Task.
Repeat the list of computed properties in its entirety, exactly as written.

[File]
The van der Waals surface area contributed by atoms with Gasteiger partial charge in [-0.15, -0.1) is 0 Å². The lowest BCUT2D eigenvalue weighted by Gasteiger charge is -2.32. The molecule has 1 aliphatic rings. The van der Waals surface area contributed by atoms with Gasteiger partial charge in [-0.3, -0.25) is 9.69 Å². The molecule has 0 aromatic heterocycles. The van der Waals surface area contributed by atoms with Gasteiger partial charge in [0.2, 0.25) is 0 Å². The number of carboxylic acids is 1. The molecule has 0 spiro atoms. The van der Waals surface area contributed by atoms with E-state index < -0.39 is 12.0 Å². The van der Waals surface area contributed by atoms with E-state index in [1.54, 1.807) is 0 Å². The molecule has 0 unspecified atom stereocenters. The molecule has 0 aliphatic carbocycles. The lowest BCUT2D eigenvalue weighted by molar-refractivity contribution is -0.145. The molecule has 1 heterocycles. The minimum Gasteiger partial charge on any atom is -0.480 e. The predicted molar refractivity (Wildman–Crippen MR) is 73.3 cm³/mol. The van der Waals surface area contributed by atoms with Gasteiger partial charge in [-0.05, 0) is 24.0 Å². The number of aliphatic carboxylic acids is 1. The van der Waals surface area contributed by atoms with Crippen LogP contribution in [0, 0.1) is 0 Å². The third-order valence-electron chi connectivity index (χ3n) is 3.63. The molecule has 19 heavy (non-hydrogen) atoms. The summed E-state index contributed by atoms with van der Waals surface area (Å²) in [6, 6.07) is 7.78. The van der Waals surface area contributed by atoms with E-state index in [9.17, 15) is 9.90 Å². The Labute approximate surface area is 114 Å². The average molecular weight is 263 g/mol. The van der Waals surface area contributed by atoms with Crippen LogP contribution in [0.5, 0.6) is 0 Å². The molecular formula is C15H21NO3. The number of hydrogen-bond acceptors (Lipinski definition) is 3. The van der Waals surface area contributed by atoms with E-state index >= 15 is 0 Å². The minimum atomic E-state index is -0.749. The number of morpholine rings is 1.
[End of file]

The van der Waals surface area contributed by atoms with Gasteiger partial charge in [-0.15, -0.1) is 0 Å². The lowest BCUT2D eigenvalue weighted by Gasteiger charge is -2.32. The molecule has 1 aliphatic rings. The van der Waals surface area contributed by atoms with Gasteiger partial charge in [-0.3, -0.25) is 9.69 Å². The molecule has 0 aromatic heterocycles. The van der Waals surface area contributed by atoms with Gasteiger partial charge in [0.2, 0.25) is 0 Å². The number of carboxylic acids is 1. The molecule has 0 spiro atoms. The van der Waals surface area contributed by atoms with E-state index < -0.39 is 12.0 Å². The van der Waals surface area contributed by atoms with E-state index in [1.54, 1.807) is 0 Å². The molecule has 0 unspecified atom stereocenters. The molecule has 0 aliphatic carbocycles. The lowest BCUT2D eigenvalue weighted by molar-refractivity contribution is -0.145. The molecule has 1 heterocycles. The minimum Gasteiger partial charge on any atom is -0.480 e. The predicted molar refractivity (Wildman–Crippen MR) is 73.3 cm³/mol. The van der Waals surface area contributed by atoms with Gasteiger partial charge in [-0.05, 0) is 24.0 Å². The number of aliphatic carboxylic acids is 1. The van der Waals surface area contributed by atoms with Crippen LogP contribution in [0, 0.1) is 0 Å². The third-order valence-electron chi connectivity index (χ3n) is 3.63. The molecule has 19 heavy (non-hydrogen) atoms. The summed E-state index contributed by atoms with van der Waals surface area (Å²) in [6, 6.07) is 7.78. The van der Waals surface area contributed by atoms with E-state index in [9.17, 15) is 9.90 Å². The Labute approximate surface area is 114 Å². The average molecular weight is 263 g/mol. The van der Waals surface area contributed by atoms with Crippen LogP contribution in [0.5, 0.6) is 0 Å². The molecular formula is C15H21NO3. The number of hydrogen-bond acceptors (Lipinski definition) is 3. The van der Waals surface area contributed by atoms with E-state index >= 15 is 0 Å². The minimum atomic E-state index is -0.749. The number of morpholine rings is 1.